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By Patricia Maresch, Contributing Reporter

RIO DE JANEIRO, BRAZIL – Last month over 25 Dutch business delegates came to Brazil looking to build relationships and initiate trade. “Our mentalities are alike”, said former Dutch Minister of Transport, Camiel Eurlings during a previous visit to Brazil in April. “Both Brazilians and Dutch think in terms of opportunities and possibilities when it comes to trade.”

Port of Rio de Janeiro photo by unafisco/Flickr Creative Commons License
Port of Rio de Janeiro, photo by unafisco/Flickr Creative Commons License.

Brazil is Holland’s main export destination in Latin America and the Netherlands are amongst the largest investors in Brazil, and is the fourth largest export destination for Brazil with US$8.2 billion in 2009.

The Dutch delegation visited São Paulo, Rio de Janeiro and a small group went to Recife as well. The week program in Rio included a visit to the Maracanã stadium, which is closed due to renovations for the World Cup, but doors were opened for the delegation, who reportedly are keen on handling security for the renovated stadium.

According to a spokesperson at the Dutch ministry of Economic Affairs, Dutch companies see huge potential in the growing Brazilian market. Not only in regards to the World Cup in 2014 and Olympic Games in 2016, but also in food processing, shipbuilding, (renewable) energy, water treatment, construction of airports and transportation over water and land.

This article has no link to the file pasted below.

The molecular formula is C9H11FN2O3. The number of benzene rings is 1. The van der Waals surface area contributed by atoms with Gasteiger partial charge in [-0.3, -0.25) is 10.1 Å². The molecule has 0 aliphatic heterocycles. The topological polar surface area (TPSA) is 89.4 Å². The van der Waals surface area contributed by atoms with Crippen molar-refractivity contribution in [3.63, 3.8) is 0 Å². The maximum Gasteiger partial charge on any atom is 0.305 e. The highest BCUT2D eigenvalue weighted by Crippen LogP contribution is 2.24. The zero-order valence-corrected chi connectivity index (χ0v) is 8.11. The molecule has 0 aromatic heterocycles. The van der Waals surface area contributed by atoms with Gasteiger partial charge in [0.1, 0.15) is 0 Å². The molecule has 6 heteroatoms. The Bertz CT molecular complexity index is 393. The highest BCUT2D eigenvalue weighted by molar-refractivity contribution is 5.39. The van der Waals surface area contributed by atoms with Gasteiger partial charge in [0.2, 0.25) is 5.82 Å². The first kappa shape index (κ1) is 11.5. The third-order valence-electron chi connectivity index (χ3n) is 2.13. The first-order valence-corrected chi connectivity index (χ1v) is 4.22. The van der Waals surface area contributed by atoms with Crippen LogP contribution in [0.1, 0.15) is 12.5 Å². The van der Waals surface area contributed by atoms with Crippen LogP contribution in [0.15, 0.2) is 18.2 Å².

Most participants came on this mission to find out how to do business, says the spokesperson. “What seems to have become clear for the Dutch companies is that Brazil is not an easy country. It has its business culture, specific legislation and red tape.”

A mobility consultant from the Dutch firm TNO, Filipe Fraga, adds that it’s important for companies to invest in understanding the local situation:”Brazil is very strong in a number of areas, so the approach should be to learn from each other,” he says. “My experience was that Brazilians seem to have high regard for Dutch companies, especially regarding technology,” Fraga adds.

Van Oord dredging and marine company is a successful Dutch business in Brazil
Van Oord dredging and marine company is a successful Dutch business in Brazil, image provided by Patricia Maresch.

Much of the Brazilian growth depends on the efficiency of its infrastructure, shipping and port operations. An executive at a Brazilian food company says that precisely because of Holland’s efficient logistics infrastructure it has always been considered an interesting partner. “We have high domestic consumption, but due to inefficiency on our trading routes we are losing profits. We definitely want to know more about transport by rail and waterways,” he says.

In addition, the ports of Amsterdam and Rotterdam are the main transit ports of Brazilian products. Therefore, as a strategic partner, Brazil is of significance for the Netherlands. “Dutch companies feel it is important to strengthen and expand the relationship between the two countries,” says the Ministry’s spokesperson.

In this sense the mission went well, as delegates had a number of matchmaking appointments. The most important conclusion of the visit was that foreign companies might often benefit from having a local agent or representative. “This may be the difference between success and failure,” according to the Dutch Ministry of Economic Affairs.

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